Friday, September 27, 2019

Media reaction paper Essay Example | Topics and Well Written Essays - 1000 words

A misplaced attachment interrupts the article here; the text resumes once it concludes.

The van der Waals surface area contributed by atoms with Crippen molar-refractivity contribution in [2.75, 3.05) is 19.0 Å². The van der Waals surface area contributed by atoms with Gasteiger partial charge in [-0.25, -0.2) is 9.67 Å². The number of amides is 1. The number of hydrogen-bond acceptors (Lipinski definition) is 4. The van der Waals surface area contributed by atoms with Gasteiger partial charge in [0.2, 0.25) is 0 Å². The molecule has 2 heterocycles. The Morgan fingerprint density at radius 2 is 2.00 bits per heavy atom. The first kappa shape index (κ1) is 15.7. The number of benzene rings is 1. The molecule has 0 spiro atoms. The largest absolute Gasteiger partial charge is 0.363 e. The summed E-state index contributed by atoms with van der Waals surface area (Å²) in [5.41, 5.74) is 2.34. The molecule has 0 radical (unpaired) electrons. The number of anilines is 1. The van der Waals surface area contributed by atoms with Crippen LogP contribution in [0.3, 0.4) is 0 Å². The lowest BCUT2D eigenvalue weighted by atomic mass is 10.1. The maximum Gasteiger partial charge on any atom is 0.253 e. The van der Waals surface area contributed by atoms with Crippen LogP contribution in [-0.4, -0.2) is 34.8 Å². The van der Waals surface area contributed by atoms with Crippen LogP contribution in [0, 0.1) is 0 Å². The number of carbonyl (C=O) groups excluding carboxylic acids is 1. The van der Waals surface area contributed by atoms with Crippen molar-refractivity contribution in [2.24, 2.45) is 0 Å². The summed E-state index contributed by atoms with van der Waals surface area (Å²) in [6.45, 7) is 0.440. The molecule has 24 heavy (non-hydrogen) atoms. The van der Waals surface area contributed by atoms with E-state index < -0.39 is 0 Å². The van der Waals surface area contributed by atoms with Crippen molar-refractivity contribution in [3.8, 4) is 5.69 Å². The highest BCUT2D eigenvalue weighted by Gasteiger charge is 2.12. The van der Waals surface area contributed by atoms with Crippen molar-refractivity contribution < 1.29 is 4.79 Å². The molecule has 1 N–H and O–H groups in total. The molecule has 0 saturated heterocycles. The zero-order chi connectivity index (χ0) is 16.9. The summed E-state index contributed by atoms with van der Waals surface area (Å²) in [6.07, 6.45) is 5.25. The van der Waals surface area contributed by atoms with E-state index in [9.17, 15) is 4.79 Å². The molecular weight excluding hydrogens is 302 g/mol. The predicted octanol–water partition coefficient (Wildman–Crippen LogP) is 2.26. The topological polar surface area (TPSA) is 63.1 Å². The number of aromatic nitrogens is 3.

Media reaction paper - Essay Example The media have also joined the debate, actually taking sides although in a more discreet manner in line with its vow of upholding objectivity. The analysis that the U.S. media is far from being objective because it can be broken down into the liberal and conservative camps has only become more evident in its handling of the issue. Even as journalists try to present news on the issue in the most balanced and objective manner, they still could not avoid showing their bias. One media piece, an article written by David Fitzsimmons titled U.S. Must Enact Immigration Reform Now, which was published in Statesman Journal, is a rare example of how the issue can actually be handled in a manner that can be considered fair and balanced despite the author showing ultimately his personal stand. The article Fitzsimmons wrote is a response to the approval of the Arizona Legislature of a bill that would introduce reforms in the state’s immigration policy. The article begins with a brief backgr ound of events prior to the passing of the bill, SB 1070, in a news-like writing manner. After such short description, Fitzsimmons then starts to lay down his analysis on the issue when he writes that â€Å"state lawmakers were so fed up with the federal government's inconsistent, inadequate immigration enforcement that they took the issue into their own hands† (29 July, 2010). Based on this analysis, Fitzsimmons then expressed agreement with the measures approved by the Arizona Legislature, including the concepts behind these such as the enforcement of stricter policies against employers who wittingly know that they are hiring illegal immigrants. However, Fitzsimmons does not stop here and, as a consequence, prevents the reader to immediately conclude that the author is all-out in his support of a crackdown policy on illegal immigrants and their support machinery. Instead, he also expresses apprehensions over the enforcement of the new immigration law in the state. He worrie s that â€Å"the law will foster discrimination against Latinos — creating the wrong presumption that ‘if you look Hispanic, you must be here illegally’ — even though the law's supporters vow that won't happen† (Fitzsimmons, 29 July, 2010). In the end, Fitzsimmons points out that while there may be negative aspects in the presence of illegal immigrants, there are also positive ones. While he attempts to present an unbiased analysis in this part, he errs in using the term ‘illegal immigrants.’ Apparently, what he means is not just the illegal ones but also the legal immigrants as well. It is not just the illegal immigrants but also the legal ones who contribute to the economy as employees, consumers, and tax-payers. It is also not just the illegal immigrants who â€Å"consume tax dollars† as they avail of public education, healthcare, and the welfare system. Fitzsimmons then proceeds to push for certain measures that do not really drive the immigrants off Arizona’s borders but just process them more efficiently so they can be legalized. What makes Fitzsimmons perspective rare though is that he also proposes that helping the immigrants within the border is the solution. He proposes that in order to solve the heavy influx of immigrants, it is necessary for Arizona

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